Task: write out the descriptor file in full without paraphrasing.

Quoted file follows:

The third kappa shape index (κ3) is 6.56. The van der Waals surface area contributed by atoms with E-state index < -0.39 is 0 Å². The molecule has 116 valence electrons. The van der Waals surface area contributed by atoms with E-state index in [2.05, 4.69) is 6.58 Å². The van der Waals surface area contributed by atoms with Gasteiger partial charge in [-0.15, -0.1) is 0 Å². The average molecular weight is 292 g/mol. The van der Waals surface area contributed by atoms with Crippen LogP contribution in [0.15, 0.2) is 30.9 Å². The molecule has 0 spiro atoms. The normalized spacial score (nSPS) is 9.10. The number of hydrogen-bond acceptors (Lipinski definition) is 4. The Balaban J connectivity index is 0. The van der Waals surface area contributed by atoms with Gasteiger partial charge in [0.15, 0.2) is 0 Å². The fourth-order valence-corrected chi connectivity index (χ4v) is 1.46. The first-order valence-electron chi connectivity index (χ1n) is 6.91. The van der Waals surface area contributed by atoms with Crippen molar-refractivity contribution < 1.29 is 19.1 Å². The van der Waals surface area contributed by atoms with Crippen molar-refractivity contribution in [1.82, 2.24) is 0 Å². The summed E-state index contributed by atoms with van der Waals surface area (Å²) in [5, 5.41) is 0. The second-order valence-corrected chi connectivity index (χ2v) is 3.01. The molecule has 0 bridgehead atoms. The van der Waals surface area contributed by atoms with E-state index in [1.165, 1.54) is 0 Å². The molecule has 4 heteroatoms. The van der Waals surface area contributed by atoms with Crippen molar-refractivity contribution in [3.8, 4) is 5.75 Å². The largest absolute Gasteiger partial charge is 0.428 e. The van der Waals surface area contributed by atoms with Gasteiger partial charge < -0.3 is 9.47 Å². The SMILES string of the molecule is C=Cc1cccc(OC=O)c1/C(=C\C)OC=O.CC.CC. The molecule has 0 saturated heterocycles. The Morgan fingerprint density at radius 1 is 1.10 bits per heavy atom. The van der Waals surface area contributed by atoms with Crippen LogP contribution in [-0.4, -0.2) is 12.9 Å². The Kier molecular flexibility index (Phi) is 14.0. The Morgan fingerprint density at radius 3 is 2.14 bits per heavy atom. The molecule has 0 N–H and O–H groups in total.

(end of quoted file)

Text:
The third kappa shape index (κ3) is 6.56. The van der Waals surface area contributed by atoms with E-state index < -0.39 is 0 Å². The molecule has 116 valence electrons. The van der Waals surface area contributed by atoms with E-state index in [2.05, 4.69) is 6.58 Å². The van der Waals surface area contributed by atoms with Gasteiger partial charge in [-0.15, -0.1) is 0 Å². The average molecular weight is 292 g/mol. The van der Waals surface area contributed by atoms with Crippen LogP contribution in [0.15, 0.2) is 30.9 Å². The molecule has 0 spiro atoms. The normalized spacial score (nSPS) is 9.10. The number of hydrogen-bond acceptors (Lipinski definition) is 4. The Balaban J connectivity index is 0. The van der Waals surface area contributed by atoms with Gasteiger partial charge in [0.15, 0.2) is 0 Å². The fourth-order valence-corrected chi connectivity index (χ4v) is 1.46. The first-order valence-electron chi connectivity index (χ1n) is 6.91. The van der Waals surface area contributed by atoms with Crippen molar-refractivity contribution < 1.29 is 19.1 Å². The van der Waals surface area contributed by atoms with Crippen molar-refractivity contribution in [1.82, 2.24) is 0 Å². The summed E-state index contributed by atoms with van der Waals surface area (Å²) in [5, 5.41) is 0. The second-order valence-corrected chi connectivity index (χ2v) is 3.01. The molecule has 0 bridgehead atoms. The van der Waals surface area contributed by atoms with E-state index in [1.165, 1.54) is 0 Å². The molecule has 4 heteroatoms. The van der Waals surface area contributed by atoms with Crippen molar-refractivity contribution in [3.8, 4) is 5.75 Å². The largest absolute Gasteiger partial charge is 0.428 e. The van der Waals surface area contributed by atoms with Gasteiger partial charge < -0.3 is 9.47 Å². The SMILES string of the molecule is C=Cc1cccc(OC=O)c1/C(=C\C)OC=O.CC.CC. The molecule has 0 saturated heterocycles. The Morgan fingerprint density at radius 1 is 1.10 bits per heavy atom. The van der Waals surface area contributed by atoms with Crippen LogP contribution in [-0.4, -0.2) is 12.9 Å². The Kier molecular flexibility index (Phi) is 14.0. The Morgan fingerprint density at radius 3 is 2.14 bits per heavy atom. The molecule has 0 N–H and O–H groups in total.